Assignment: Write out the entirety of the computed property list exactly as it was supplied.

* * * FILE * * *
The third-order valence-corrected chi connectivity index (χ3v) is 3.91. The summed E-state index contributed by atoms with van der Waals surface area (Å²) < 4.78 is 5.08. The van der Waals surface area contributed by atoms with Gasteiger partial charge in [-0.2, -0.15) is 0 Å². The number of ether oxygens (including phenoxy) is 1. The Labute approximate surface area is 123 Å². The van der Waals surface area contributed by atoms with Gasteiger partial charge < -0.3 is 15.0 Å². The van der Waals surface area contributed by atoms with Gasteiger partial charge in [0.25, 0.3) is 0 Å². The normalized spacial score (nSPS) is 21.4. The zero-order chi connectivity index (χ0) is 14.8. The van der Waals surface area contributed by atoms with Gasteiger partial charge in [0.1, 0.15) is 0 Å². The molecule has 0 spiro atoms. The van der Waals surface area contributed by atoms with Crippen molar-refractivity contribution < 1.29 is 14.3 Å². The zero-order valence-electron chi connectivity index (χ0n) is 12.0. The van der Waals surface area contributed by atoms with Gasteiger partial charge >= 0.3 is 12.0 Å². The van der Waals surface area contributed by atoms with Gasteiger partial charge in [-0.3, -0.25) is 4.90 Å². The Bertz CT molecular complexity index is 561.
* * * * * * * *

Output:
The third-order valence-corrected chi connectivity index (χ3v) is 3.91. The summed E-state index contributed by atoms with van der Waals surface area (Å²) < 4.78 is 5.08. The van der Waals surface area contributed by atoms with Gasteiger partial charge in [-0.2, -0.15) is 0 Å². The number of ether oxygens (including phenoxy) is 1. The Labute approximate surface area is 123 Å². The van der Waals surface area contributed by atoms with Gasteiger partial charge < -0.3 is 15.0 Å². The van der Waals surface area contributed by atoms with Gasteiger partial charge in [0.25, 0.3) is 0 Å². The normalized spacial score (nSPS) is 21.4. The zero-order chi connectivity index (χ0) is 14.8. The van der Waals surface area contributed by atoms with Gasteiger partial charge in [0.1, 0.15) is 0 Å². The molecule has 0 spiro atoms. The van der Waals surface area contributed by atoms with Crippen molar-refractivity contribution < 1.29 is 14.3 Å². The zero-order valence-electron chi connectivity index (χ0n) is 12.0. The van der Waals surface area contributed by atoms with Gasteiger partial charge >= 0.3 is 12.0 Å². The van der Waals surface area contributed by atoms with Gasteiger partial charge in [-0.3, -0.25) is 4.90 Å². The Bertz CT molecular complexity index is 561.